Do you remember the term data highway? That’s what they called the internet way back when. It’s also what Allen-Bradley decided to call one of its early proprietary networking protocols: Data Highway, shortened to DH. And believe me when I tell you, when it was introduced, it was stunning and revolutionary. Now, not so much. It’s kind of ho-hum, obsolete and nostalgic.
Data Highway was developed by Allen-Bradley in the glory days of programmable controllers (the 1970s) as a proprietary network connecting A-B PLCs, remote IO systems, PCs and HMIs. Prior to DH, every sensor and actuator required an I/O point on a PLC card and a minimum of two wires from the device to the I/O connection on the PLC input card. Data Highway was one of the first technologies to move field connections closer to the machine and out of the control cabinet.
While it wasn’t the first I/O bus in manufacturing, it was the first I/O bus supported by Allen-Bradley programmable controllers (PLC2s and PLC3s at the time). Data Highway reduced wiring expenses, simplified I/O architectures and made the term “blue hose” ubiquitous in manufacturing plants around the world.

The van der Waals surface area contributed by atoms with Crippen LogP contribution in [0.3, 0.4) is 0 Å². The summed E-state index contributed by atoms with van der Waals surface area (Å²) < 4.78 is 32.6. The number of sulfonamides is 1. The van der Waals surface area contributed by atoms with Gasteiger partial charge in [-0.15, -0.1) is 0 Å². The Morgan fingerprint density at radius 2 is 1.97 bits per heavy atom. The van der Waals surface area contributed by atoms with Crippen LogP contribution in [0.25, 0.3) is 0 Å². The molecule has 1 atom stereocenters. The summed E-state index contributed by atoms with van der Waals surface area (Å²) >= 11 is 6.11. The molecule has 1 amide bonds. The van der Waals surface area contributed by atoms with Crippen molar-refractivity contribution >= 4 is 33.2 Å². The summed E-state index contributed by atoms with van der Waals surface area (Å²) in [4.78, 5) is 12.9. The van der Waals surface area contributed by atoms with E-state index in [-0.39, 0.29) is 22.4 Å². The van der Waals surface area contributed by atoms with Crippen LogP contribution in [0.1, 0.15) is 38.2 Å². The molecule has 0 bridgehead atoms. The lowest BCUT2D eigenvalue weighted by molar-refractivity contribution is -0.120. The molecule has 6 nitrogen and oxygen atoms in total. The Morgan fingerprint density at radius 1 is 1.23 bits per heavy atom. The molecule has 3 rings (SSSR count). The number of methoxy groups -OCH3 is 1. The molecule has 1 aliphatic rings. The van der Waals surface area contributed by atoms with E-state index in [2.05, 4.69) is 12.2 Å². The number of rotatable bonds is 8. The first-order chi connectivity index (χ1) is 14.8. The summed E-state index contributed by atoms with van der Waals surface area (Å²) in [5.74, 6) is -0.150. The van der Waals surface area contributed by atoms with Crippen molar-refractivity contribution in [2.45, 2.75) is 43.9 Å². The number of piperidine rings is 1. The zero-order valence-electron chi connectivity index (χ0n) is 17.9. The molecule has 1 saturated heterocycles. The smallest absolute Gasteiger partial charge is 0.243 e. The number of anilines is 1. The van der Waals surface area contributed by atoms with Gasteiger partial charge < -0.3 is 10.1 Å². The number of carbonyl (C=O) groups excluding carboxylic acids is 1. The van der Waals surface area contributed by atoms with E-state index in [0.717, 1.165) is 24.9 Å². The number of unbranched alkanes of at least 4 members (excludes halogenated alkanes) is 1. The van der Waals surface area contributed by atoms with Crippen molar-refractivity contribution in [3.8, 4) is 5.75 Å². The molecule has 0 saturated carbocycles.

The technology was protected under trade secret and patent protection until the late 1990s, an era that was anything but “open source.” In those early days, the business plan was to develop some proprietary technology, patent it, lock your customers into it and profit from it, competition free, for many years. Of all the DH technologies, DH+ was the one that was adopted most widely. (DH-485 achieved some success connecting connected Allen-Bradley’s SLC programmable controllers.)
DH+ is still used in many legacy manufacturing applications. Like much of the legacy technology in older manufacturing plants, there is no real incentive to replace it. Replacing controllers, wiring, I/O cards and the rest means downtime, expensive upgrades, integration costs, documentation and, often, retraining a maintenance staff. All that expense to make the same product means that technologies like DH+ will continue to exist until there is a more pressing reason to upgrade the entire manufacturing cell or manufacturing line.
Today, DH+ enabled PLCs and devices are highly coveted. Manufacturers using DH+ in their systems are unable to buy new controllers, devices and I/O from Allen-Bradley, so there’s a strong secondary market for those legacy devices.
If you’re looking to take a road trip down memory lane, there are few better avenues than the old Data Highway. It’s a great reminder of what used to be a revolutionary factory floor protocol. If you’re already using DH+, eventually you’ll have to make the hard and expensive decision to upgrade. But until then, you can scour the secondary market for what you need. And if you’re looking for more information about DH+, our technology page goes even deeper into this legacy protocol, comparing it to EtherNet/IP and featuring sections on Characteristics of the Physical Network Architecture, Link Layer Operation, Application Layer Messages.